We Won’t Go – September 2018

Stop Demovictions Burnaby Newsletter

Download the PDF of the We Won’t Go September 2018 Newsletter


By Cécile Revaux

A year ago, as the City of Burnaby was about to displace thousands of Indigenous and working-class residents with their destructive Metrotown “Downtown” Plan, the community was already organizing to push for a different vision to save their homes. If the city council and its city planners did not care about tearing down people’s homes for profit, the people had to imagine a radical alternative to this crisis.

During 2017, a number of meetings were planned in the neighbourhood and The People’s Plan for Metrotown emerged as a solid path for both the residents’ survival and dreams. Charting a future without predatory developers for the people of Metrotown, it shows a genuine path to development without displacement.

The People’s Plan proposes three steps to increase density without displacing existing residents. First a plan for development : the city should rezone single family homes in the southern part of the neighbourhood to build non-market housing; move Metrotown renters into these newly built buildings; then spot rezone the emptied apartments in Metrotown and rebuild them as non-market housing .

This proposition relies on a range of solutions to propose affordable housing including non-market housing and the use of the 1.8 billion City budgetary surplus as a form of redistribution, as well as new policies to protect the current residents. The neighbourhood losing its ratio of 90% of renters will lead to the accentuation of a violent gentrification.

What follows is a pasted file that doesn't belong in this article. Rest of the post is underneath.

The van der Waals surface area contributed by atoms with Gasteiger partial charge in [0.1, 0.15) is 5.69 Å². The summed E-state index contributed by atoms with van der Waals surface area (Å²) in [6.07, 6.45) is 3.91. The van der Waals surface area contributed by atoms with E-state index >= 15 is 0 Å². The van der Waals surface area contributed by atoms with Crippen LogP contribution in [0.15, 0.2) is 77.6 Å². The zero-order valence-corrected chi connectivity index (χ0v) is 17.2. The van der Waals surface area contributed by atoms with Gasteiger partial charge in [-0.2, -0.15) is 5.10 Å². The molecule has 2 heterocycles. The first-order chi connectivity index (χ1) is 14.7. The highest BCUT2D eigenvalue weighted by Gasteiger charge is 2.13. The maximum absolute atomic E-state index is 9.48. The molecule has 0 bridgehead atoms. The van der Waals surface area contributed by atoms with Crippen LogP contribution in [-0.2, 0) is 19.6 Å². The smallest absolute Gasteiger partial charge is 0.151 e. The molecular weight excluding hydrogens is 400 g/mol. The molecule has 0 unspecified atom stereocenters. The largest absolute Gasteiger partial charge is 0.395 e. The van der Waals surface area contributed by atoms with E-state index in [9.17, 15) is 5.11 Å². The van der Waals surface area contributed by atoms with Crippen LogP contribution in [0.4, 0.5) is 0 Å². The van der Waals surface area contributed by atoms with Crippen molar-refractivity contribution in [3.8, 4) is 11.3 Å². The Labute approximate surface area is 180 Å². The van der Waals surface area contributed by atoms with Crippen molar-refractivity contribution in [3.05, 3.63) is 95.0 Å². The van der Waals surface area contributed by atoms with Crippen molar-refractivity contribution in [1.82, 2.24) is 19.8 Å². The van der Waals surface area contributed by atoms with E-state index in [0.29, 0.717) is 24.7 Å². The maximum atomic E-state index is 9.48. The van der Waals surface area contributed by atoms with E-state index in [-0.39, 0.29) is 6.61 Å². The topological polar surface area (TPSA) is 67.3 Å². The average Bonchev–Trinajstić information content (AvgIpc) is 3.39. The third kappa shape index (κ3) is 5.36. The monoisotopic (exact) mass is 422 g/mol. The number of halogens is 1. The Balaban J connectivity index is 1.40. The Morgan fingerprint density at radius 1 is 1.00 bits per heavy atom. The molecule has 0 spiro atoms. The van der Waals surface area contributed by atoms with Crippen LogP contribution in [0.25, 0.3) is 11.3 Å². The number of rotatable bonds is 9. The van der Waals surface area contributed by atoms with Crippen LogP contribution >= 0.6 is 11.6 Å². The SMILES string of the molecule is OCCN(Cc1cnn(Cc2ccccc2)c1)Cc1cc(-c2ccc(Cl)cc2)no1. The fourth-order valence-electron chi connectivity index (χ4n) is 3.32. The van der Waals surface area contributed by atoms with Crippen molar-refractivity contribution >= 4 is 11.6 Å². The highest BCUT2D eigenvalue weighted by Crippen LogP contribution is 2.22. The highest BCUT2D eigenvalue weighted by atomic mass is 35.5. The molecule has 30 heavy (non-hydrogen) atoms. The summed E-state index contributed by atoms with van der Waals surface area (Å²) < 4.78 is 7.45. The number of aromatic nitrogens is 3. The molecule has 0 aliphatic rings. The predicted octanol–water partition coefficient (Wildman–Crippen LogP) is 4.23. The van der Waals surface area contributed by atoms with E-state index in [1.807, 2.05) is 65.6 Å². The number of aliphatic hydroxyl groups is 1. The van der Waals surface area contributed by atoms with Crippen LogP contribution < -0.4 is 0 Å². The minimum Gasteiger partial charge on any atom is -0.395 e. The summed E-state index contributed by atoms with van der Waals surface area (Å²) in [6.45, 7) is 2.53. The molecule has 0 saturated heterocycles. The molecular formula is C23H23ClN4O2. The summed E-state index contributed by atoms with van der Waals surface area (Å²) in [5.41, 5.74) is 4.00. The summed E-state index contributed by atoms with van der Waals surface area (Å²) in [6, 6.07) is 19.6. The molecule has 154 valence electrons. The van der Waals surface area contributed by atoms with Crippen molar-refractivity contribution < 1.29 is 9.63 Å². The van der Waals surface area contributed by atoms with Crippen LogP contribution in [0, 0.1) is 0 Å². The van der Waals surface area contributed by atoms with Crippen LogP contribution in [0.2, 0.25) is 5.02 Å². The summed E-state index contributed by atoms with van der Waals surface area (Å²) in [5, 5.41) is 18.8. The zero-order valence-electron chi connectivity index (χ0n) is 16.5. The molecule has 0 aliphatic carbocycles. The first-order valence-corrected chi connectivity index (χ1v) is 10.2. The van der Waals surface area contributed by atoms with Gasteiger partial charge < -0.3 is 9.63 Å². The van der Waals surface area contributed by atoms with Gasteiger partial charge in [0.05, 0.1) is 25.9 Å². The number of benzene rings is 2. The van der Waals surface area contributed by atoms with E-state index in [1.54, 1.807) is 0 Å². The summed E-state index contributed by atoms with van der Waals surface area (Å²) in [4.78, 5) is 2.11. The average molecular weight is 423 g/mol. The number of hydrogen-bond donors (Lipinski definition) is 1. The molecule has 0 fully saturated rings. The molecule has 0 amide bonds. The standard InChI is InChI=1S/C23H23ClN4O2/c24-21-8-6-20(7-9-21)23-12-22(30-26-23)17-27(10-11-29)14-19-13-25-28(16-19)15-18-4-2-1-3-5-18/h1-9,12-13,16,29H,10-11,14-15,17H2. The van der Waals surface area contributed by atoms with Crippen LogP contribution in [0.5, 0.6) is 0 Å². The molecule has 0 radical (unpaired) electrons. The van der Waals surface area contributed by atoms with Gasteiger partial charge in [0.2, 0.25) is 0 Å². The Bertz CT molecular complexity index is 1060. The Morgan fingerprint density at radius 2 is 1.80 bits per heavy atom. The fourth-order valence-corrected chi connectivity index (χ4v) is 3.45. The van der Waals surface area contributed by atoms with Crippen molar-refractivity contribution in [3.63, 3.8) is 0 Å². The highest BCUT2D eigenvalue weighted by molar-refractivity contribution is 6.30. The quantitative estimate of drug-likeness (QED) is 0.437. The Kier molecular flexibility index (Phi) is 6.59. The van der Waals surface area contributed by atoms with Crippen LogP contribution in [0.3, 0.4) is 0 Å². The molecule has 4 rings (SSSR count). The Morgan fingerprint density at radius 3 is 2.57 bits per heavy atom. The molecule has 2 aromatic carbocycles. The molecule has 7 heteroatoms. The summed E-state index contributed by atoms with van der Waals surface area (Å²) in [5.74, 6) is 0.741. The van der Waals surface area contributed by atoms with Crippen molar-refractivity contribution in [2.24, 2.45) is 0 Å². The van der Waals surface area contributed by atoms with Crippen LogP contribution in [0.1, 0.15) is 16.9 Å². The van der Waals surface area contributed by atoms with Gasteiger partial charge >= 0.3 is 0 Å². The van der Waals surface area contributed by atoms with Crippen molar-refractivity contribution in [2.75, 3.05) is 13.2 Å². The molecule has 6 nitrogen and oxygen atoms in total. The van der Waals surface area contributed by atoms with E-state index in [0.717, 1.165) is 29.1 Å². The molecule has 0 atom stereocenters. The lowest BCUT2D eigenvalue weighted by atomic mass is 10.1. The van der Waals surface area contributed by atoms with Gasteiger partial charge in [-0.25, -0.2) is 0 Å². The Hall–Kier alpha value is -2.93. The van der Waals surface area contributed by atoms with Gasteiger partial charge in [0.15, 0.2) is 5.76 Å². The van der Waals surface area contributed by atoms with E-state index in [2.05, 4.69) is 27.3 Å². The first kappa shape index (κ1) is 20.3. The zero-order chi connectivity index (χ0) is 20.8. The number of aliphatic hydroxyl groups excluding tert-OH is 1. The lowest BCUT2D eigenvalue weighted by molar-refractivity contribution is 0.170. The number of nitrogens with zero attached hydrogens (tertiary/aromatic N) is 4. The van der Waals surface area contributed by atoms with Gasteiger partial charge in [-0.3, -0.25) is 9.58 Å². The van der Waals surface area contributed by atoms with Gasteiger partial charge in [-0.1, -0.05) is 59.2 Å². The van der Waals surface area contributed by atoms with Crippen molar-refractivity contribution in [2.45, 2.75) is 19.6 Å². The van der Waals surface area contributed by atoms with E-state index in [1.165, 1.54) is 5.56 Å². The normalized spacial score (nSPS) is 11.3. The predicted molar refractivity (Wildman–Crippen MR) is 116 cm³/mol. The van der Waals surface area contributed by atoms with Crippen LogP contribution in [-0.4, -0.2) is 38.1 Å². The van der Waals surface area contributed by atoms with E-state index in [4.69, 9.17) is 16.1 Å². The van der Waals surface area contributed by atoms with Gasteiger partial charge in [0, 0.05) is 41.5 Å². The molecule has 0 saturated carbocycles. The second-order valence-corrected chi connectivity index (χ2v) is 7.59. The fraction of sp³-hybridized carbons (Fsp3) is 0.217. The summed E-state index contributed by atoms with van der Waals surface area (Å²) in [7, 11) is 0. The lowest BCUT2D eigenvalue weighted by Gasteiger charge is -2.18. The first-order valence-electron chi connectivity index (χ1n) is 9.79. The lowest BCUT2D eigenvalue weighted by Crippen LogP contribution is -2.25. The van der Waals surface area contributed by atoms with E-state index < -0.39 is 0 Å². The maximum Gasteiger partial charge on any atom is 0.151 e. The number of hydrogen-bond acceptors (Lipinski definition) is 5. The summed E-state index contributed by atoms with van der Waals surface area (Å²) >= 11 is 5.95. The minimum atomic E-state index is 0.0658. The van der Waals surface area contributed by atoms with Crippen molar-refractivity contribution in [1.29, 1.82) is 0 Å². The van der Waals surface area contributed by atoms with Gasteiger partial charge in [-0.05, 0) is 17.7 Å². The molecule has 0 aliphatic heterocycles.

However, none of us will be safe from the forces of the market while capitalism and colonialism remain. As long as land is treated as a commodity and our homes as an investment, developers, landlords and politicians will find new ways to destroy our homes and sense of belonging.

This is why the People’s Plan is the rallying cry of the displaced residents . It is addressed to the community – not Burnaby City Council. The plan was presented to mayor and council multiple times in the summer of 2017. They sat there, yawning their way through the presentation,  no surprise as they are the reason why we are fighting today.